Helping kids a sweet feeling
Reporter Rose Cawley shares her story of going without sugar for FabFeb, and meets a young man who inspires her to raise funds for charity.
I’d like you to open your wallet and hand over your cash.
You’ll be helping Kiwi kids who are living with hearing problems, autism or special needs.
I’ve spent the entire month of February without sugar – and to be honest I have been ‘hangry’ for far too long now.
It was all part of FabFeb, which encourages people to give up sugar and raise funds for a charity.
Not one morsel of sweetness from the banned foods list passed my lips last month.
I stayed true to the cause no matter how good the cupcakes at the office morning tea looked or how bizarre the cravings got – the low point of which was my ‘I could drain an entire bath full of custard’ moment.
But for 28 days I endured the absence of my beloved soft drinks, fruit juice and chocolate.
And all the sugary things I didn’t even realise I loved like sauces, fruity yoghurt, muesli and, apparently, custard.
It was an eye-opening and educational ride for me.
But the good cause behind it didn’t really sink in until I met Dylan Hamilton-Ralph and his mother Anita.
Dylan was diagnosed with progressive hearing when he was almost 4.
The energetic 6-year-old tells me his favourite thing to do since being fitted with his cochlear implant is to listen to himself ‘‘blowing giant bubbles underwater’’.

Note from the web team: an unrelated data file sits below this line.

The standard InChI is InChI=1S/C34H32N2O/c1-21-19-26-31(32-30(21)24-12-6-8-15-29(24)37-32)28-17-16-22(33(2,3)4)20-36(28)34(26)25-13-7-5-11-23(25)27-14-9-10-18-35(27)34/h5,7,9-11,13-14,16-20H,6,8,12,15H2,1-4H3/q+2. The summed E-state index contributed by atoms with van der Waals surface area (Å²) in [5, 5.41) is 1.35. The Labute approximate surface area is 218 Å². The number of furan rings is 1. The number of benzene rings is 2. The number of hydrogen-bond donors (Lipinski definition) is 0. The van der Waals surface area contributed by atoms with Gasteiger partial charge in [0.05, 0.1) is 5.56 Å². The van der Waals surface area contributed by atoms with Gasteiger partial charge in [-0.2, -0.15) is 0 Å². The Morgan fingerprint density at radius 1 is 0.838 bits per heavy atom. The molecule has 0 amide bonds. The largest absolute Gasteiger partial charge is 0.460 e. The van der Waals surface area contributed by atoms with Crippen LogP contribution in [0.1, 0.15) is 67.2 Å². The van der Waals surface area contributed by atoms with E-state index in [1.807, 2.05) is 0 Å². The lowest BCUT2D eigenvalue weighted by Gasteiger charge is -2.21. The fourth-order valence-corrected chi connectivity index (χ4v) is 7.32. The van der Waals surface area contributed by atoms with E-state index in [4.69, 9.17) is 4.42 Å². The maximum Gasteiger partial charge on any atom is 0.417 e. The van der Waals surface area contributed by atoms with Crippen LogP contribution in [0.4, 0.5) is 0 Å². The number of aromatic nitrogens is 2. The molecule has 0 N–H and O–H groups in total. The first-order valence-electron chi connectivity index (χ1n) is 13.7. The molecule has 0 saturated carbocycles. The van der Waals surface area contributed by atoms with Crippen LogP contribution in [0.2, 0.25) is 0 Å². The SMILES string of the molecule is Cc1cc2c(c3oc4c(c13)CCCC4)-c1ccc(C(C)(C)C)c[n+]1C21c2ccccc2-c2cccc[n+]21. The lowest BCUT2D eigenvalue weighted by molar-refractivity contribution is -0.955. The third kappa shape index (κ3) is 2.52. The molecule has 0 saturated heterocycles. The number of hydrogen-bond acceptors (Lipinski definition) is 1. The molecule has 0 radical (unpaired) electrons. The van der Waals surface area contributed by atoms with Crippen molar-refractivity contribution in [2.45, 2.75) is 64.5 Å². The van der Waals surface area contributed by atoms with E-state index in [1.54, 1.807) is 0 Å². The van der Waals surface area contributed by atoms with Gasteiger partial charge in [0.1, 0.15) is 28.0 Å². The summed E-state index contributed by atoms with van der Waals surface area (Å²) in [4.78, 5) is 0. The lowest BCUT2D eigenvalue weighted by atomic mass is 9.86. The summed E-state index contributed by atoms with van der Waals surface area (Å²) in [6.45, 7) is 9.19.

I can’t say it is a sound I’ve ever thought much of but then Dylan has a special appreciation for noise.
He relishes the sounds most people take for granted – the beeping coming from the lights at the pedestrian crossing, cars on the road, the birds outside and his mother’s voice.
Anita says learning that Dylan was profoundly deaf in one ear and that it was only going to get worse was tough for the family.
‘‘We put him in the corner so many times for not listening,’’ she says, full of regret. ‘‘We just didn’t know.’’ Then on a hot summer’s day he had a collision on a waterslide and suddenly there was nothing but silence for Dylan.
He started school ‘‘deaf as a doorknob’’ his mother says.
‘‘He wouldn’t hear people asking him if they could have something, he would just see someone snatching something off him.’’
So when her angry small
loss boy who struggled with communication and social skills was gifted a hearing aid and then a cochlear implant, his whole world turned around.
Standing by the family and helping them through the unknown was the team at The Hearing House, a charity for deaf children and their families.
‘‘They are more like family. We could never have done it without them,’’ Anita says.
As FabFeb came to a close I realised I’d spent so much energy focusing on not breaking the food rules that I’d really failed the challenge in a more troubling way.
I’d failed to gather donations and make a real difference in a kid’s life.
I don’t think giving up sugar for a month will give you the glow of good health – I suspect it would need to be a more permanent change.
But donating to kids like Dylan will give you a bounce in your step.
And may I suggest you wash that warm fuzzy feeling down with all the foods I missed over the last month and have since thoroughly enjoyed – in moderation of course.
Different boy: Dylan Hamilton-Ralph is a happy-go-lucky boy now that he can hear.